The actual button press and debounce routine associated with it is not a problem, but working out how to use a change of flag, or a choice of case or whatever to run the fade routine just once and then wait for another button press is proving more difficult than my limited knowledge can cope with! I think my main problem is that I understand the principle of the function, but I don't follow the programming logic well enough to work out how to have the function act on demand under the command of a button press.

Can anyone (MorganS?) point me in the right direction? What do I need to pass to the function in order for it to know when to stop and return?

TIA

Bernie

STDummy: The problem I have set myself is how to trigger that function, as written, to perform just one cycle in response to a button press.

Post your latest code so we have something to start from.

...R

Other than MorganS's basic premis, I haven't actually written my sketch yet Robin2, as I couldn't work out how to call the function used in the example that MorganS posted for just a single cycle, but I'll produce some code with the function I want to call as soon as I get home today. It won't be pretty, but I hope it'll demonstrate what I want to do.

Cheers Bernie

There's two ways to do this:

  1. When you want the LED to stop fading, just stop calling doLED()
  2. Create some other parameter or global variable which doLED() will use to decide when to stop.

So long as you're not planning to extend this to multiple LEDs or multiple different fade patterns, then option 1 may be the best. Obviously the LED will 'stick' in one brightness when doLED() is not called, so you probably want to digitalWrite(LED_PIN, LOW) to turn it off after you last call doLED();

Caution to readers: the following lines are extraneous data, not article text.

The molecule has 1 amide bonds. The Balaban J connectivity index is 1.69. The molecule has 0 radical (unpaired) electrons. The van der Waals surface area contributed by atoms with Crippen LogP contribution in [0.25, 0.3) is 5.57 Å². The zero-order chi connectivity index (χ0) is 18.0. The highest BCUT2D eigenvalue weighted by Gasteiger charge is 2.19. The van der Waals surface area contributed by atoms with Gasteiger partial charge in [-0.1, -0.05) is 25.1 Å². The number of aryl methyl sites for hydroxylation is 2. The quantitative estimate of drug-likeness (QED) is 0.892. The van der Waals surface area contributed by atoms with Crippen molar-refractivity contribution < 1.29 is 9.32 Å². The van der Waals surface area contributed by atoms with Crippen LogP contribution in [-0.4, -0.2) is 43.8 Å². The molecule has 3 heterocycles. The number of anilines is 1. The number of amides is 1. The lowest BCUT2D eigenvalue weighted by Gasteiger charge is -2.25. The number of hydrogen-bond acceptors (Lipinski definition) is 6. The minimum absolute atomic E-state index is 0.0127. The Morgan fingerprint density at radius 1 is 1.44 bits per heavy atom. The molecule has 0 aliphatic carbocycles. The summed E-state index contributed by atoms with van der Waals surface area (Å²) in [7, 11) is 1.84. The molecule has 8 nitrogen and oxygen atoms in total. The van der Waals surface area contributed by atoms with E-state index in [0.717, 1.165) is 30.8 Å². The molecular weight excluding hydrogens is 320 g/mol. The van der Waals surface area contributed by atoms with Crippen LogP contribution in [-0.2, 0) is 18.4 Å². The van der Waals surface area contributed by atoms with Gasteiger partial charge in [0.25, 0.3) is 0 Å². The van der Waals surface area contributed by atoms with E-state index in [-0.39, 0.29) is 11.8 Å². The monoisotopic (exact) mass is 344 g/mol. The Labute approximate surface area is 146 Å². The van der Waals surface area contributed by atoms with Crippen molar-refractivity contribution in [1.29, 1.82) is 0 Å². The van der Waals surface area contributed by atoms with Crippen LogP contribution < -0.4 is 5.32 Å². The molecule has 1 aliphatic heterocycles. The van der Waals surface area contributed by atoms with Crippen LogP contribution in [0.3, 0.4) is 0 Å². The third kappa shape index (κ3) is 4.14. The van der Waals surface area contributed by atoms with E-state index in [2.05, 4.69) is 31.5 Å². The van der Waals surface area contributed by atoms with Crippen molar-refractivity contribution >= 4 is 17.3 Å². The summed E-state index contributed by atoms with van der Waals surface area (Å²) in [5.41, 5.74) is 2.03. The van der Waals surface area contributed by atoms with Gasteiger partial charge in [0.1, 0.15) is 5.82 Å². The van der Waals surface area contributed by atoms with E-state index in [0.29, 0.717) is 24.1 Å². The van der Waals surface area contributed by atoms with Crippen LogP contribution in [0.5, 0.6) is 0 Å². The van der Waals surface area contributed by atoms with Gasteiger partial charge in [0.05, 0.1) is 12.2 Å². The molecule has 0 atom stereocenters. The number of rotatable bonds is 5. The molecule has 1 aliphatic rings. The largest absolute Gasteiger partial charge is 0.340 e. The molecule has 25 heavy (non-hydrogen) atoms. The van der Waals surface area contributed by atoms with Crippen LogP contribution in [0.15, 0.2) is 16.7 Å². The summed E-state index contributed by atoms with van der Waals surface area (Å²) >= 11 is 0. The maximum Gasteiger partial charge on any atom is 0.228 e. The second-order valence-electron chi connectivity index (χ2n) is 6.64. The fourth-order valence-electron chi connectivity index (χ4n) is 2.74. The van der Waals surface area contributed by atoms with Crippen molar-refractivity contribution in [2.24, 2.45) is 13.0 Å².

Thanks again MorganS :slight_smile:

I had been thinking roughly along those lines, but I don’t seem to be able to use the correct parameter for stopping doLED().

The code I have rushed together so far is this:

// --------CONSTANTS---------------
const int Led[] = { 5, 6 }; // pin numbers for fader leds
const int buttonPin = 0;    // the pin number for the button
const unsigned long debounceTime = 10;  // milliseconds
unsigned long switchPressTime;  // when the switch last changed state

#define NUM_STEPS               4                  //Number of entries in the two arrays below
unsigned long int TimeLine[] = {0, 500, 600, 800}; //Time (in milliseconds) for each event on the timeline - first item should be zero, then increase from there
byte Brightnesses[] =          {0, 50, 255, 0  }; //LED analogWrite() value for each of the times above


//------------Variables---------------------

byte oldSwitchState = HIGH;  // assume switch open because of pull-up resistor
int ledSide = 0;  // which fader led to fade
int flag = 0; // fader trigger
int i;
//------------Fade Function (butchered from MorganS example)---------------------

void doLED(boolean Start = false) {

  //adjust the brightness of the LED based on the timeline
  static unsigned long int LED_Start = 0; //keep this as static so we can remember when we originally started
  unsigned long TimeDelta;
  //int i;
  byte OutputVal;
  if (Start) {